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Greenland ice flow likely to speed up: New data assert glaciers move over sediment, which gets more slippery as it gets wetter

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Credit: C F Dow

Flow of the Greenland Ice Sheet is likely to speed up in the future, despite a recent slowdown, because its outlet glaciers slide over wet sediment, not hard rock, new research based on seismic surveys has confirmed. This sediment will become weaker and more slippery as global temperatures rise and meltwater supply becomes more variable.

The findings challenge the view that the recent slowdowns in ice flow would continue in the long term.

The research, published in Science Advances, was led by Professor Bernd Kulessa, a glaciologist at Swansea University, and involved experts from the UK, Canada, Sweden and Norway.

Previous research has identified two possible mechanisms for controlling the speed of the ice flow. The first is self-regulation, which proposes that glaciers slow down at the end of the summer because large networks of channels drain water away at the base, increasing frictional resistance to ice flow. The second is to do with the soft sediments that recent research has shown underlie glaciers; in this model, changing patterns of water flow alternately weaken or strengthen the sediment, making it more or less slippery, and thus enhancing or decreasing the speed of ice flow.

The team's aim was to test the sediment theory for the first time using measurements on the ice sheet.

They carried out seismic surveys at a surface lake on the Greenland Ice Sheet, where the ice is around 1.2 km thick. This involves using a series of controlled explosions to send acoustic waves through the glacier, which then bounce back to a series of geophones -small microphones – set up on the glacier. The data are then analysed to delineate and characterise the physical properties of the sediment underneath the ice.

Their seismic observations confirmed that:

  • sediment played the key role in controlling ice sheet flow;
  • variability in meltwater supply controls sediment's slipperiness;
  • weakening of subglacial sediment leads to accelerated ice flow.

They conclude that:

  • The future response of the ice sheet to climate warming will be more complex than a simple case of the flow slowing down due to self-regulation
  • Understanding how widespread sediments are and how their properties change with meltwater supply is essential if we are to build up an accurate picture of future patterns of ice flow

Professor Bernd Kulessa of the College of Science at Swansea University, lead researcher on the project, said:

"Greenland's margin has many outlet glaciers that act as fast conveyor belts of ice. Thousands of surface lakes act as taps that deliver meltwater to the ice base, turning it into a slippery bathtub.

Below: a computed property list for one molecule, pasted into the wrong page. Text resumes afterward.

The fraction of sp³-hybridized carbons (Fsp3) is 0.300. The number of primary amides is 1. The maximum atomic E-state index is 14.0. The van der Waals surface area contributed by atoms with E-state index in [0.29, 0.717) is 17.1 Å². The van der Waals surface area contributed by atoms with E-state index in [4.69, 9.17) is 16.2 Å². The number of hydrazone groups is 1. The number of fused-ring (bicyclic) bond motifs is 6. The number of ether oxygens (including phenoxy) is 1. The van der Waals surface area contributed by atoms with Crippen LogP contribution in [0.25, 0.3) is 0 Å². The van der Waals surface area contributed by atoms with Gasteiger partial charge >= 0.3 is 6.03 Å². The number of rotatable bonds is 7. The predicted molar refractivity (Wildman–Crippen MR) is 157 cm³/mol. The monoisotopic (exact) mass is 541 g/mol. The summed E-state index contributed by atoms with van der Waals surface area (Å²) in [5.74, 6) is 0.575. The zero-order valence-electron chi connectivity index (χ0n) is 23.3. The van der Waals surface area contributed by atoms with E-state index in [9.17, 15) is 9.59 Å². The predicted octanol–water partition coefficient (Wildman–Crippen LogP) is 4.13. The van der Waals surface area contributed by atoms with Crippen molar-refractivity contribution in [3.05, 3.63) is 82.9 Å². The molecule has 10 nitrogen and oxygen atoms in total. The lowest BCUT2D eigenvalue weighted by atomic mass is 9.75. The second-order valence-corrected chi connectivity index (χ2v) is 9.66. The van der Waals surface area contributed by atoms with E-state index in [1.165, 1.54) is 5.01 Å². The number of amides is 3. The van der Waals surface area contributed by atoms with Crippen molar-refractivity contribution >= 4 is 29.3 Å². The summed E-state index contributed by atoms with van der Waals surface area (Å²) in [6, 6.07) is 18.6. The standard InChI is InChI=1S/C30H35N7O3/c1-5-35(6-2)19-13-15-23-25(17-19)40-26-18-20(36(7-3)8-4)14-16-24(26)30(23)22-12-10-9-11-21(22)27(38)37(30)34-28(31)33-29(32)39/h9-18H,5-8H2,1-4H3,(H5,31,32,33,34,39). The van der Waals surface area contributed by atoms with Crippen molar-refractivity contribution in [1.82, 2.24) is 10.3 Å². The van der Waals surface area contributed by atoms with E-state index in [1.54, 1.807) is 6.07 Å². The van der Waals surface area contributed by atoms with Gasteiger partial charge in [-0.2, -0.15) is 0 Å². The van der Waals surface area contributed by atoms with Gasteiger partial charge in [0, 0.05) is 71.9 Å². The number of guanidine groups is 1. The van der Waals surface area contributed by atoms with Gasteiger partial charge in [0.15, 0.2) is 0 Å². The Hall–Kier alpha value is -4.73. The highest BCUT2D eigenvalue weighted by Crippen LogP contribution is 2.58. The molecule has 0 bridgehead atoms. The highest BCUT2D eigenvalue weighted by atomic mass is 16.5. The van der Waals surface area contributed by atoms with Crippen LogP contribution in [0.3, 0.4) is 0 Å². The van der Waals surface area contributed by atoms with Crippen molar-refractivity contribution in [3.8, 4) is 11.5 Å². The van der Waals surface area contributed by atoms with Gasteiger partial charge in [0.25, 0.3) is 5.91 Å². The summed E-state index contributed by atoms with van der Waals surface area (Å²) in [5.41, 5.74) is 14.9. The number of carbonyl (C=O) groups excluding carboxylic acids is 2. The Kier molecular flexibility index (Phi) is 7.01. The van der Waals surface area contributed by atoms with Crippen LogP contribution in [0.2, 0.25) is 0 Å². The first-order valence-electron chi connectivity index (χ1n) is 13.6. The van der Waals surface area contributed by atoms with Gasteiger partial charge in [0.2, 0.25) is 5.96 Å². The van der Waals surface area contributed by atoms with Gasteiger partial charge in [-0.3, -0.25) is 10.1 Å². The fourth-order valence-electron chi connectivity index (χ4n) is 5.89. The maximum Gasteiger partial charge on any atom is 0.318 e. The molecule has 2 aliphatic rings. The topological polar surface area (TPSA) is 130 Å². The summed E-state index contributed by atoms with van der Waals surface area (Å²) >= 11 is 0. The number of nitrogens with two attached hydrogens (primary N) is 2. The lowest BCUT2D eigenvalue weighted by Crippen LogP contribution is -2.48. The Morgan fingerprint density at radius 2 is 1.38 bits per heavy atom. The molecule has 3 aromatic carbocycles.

Because it is difficult to see beneath them we surmised until recently that the glaciers slip over hard rock, but we realise now that they often slip over sloppy wet sediments instead.

In a warming Arctic climate more ice will melt and make the sediments even sloppier and more slippery, so that fast ice flow can occur long into the future.

This discovery leaves us concerned because we have so far accepted the exact opposite – that Greenland's icy conveyor would slow down."

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Notes to editors:

The research paper is called "Seismic evidence for complex sedimentary control of Greenland Ice Sheet flow". It is published in Science Advances, and is available here after the embargo lifts.

The team included researchers from Swansea, Aberystwyth, Leeds and Cambridge universities in the UK, and from the Arctic University of Norway, the Norwegian Polar Institute, University of Waterloo (Canada) and Uppsala Universitet (Sweden).

Swansea University is a world-class, research-led, dual campus university. The University was established in 1920 and was the first campus university in the UK. It currently offers around 350 undergraduate courses and 350 postgraduate courses to circa 20,000 undergraduate and postgraduate students.

The University's 46-acre Singleton Park Campus is located in beautiful parkland with views across Swansea Bay. The University's 65-acre science and innovation Bay Campus, which opened in September 2015, is located a few miles away on the eastern approach to the city. It has the distinction of having direct access to a beach and its own seafront promenade. Both campuses are close to the Gower Peninsula, the UK's first Area of Outstanding Natural Beauty.

Swansea is ranked the top university in Wales and is currently The Times and The Sunday Times 'Welsh University of the Year'. It is also ranked within the top 350 best universities in the world in the Times Higher Education World University rankings. The results of the Research Excellence Framework (REF) 2014 showed the University has achieved its ambition to be a top 30 research University, soaring up the league table to 26th in the UK, with the 'biggest leap among research-intensive institutions' (Times Higher Education, December 2014) in the UK. The University has ambitious expansion plans as it moves towards its centenary in 2020, as it continues to extend its global reach and realising its domestic and international ambitions. Swansea University is a registered charity. No.1138342. Visit http://www.swansea.ac.uk

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